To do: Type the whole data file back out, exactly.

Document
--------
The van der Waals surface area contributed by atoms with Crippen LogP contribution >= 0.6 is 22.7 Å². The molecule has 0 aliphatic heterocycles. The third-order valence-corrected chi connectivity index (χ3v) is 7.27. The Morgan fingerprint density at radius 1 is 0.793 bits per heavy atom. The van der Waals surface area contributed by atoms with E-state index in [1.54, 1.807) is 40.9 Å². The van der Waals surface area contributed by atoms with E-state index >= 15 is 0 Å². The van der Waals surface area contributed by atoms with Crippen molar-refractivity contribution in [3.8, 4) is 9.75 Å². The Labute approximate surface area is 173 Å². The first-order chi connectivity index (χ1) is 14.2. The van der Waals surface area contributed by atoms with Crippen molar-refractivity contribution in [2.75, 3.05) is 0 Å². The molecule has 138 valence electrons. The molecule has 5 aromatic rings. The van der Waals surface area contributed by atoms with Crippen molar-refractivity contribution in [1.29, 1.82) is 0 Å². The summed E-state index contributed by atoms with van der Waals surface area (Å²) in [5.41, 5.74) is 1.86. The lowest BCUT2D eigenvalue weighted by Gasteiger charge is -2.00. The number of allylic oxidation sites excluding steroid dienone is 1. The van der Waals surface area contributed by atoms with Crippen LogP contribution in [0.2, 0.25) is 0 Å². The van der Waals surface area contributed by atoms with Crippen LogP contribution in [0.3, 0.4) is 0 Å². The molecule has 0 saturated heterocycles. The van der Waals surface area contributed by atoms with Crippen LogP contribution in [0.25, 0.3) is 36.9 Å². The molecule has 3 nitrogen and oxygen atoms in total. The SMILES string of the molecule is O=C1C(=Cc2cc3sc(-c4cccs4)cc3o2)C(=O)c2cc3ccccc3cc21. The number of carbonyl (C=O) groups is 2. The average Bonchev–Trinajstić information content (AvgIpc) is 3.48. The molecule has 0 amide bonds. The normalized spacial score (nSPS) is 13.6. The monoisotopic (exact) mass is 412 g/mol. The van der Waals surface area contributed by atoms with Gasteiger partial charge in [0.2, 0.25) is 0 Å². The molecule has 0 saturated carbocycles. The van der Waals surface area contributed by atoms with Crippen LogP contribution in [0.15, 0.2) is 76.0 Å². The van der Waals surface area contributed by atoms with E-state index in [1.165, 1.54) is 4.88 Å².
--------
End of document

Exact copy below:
The van der Waals surface area contributed by atoms with Crippen LogP contribution >= 0.6 is 22.7 Å². The molecule has 0 aliphatic heterocycles. The third-order valence-corrected chi connectivity index (χ3v) is 7.27. The Morgan fingerprint density at radius 1 is 0.793 bits per heavy atom. The van der Waals surface area contributed by atoms with E-state index in [1.54, 1.807) is 40.9 Å². The van der Waals surface area contributed by atoms with E-state index >= 15 is 0 Å². The van der Waals surface area contributed by atoms with Crippen molar-refractivity contribution in [3.8, 4) is 9.75 Å². The Labute approximate surface area is 173 Å². The first-order chi connectivity index (χ1) is 14.2. The van der Waals surface area contributed by atoms with Crippen molar-refractivity contribution in [2.75, 3.05) is 0 Å². The molecule has 138 valence electrons. The molecule has 5 aromatic rings. The van der Waals surface area contributed by atoms with Crippen molar-refractivity contribution in [1.29, 1.82) is 0 Å². The summed E-state index contributed by atoms with van der Waals surface area (Å²) in [5.41, 5.74) is 1.86. The lowest BCUT2D eigenvalue weighted by Gasteiger charge is -2.00. The number of allylic oxidation sites excluding steroid dienone is 1. The van der Waals surface area contributed by atoms with Crippen LogP contribution in [0.2, 0.25) is 0 Å². The van der Waals surface area contributed by atoms with Crippen LogP contribution in [0.3, 0.4) is 0 Å². The molecule has 0 saturated heterocycles. The van der Waals surface area contributed by atoms with Crippen LogP contribution in [0.25, 0.3) is 36.9 Å². The molecule has 3 nitrogen and oxygen atoms in total. The SMILES string of the molecule is O=C1C(=Cc2cc3sc(-c4cccs4)cc3o2)C(=O)c2cc3ccccc3cc21. The number of carbonyl (C=O) groups is 2. The average Bonchev–Trinajstić information content (AvgIpc) is 3.48. The molecule has 0 amide bonds. The normalized spacial score (nSPS) is 13.6. The monoisotopic (exact) mass is 412 g/mol. The van der Waals surface area contributed by atoms with Gasteiger partial charge in [0.2, 0.25) is 0 Å². The molecule has 0 saturated carbocycles. The van der Waals surface area contributed by atoms with Crippen LogP contribution in [0.15, 0.2) is 76.0 Å². The van der Waals surface area contributed by atoms with E-state index in [1.165, 1.54) is 4.88 Å².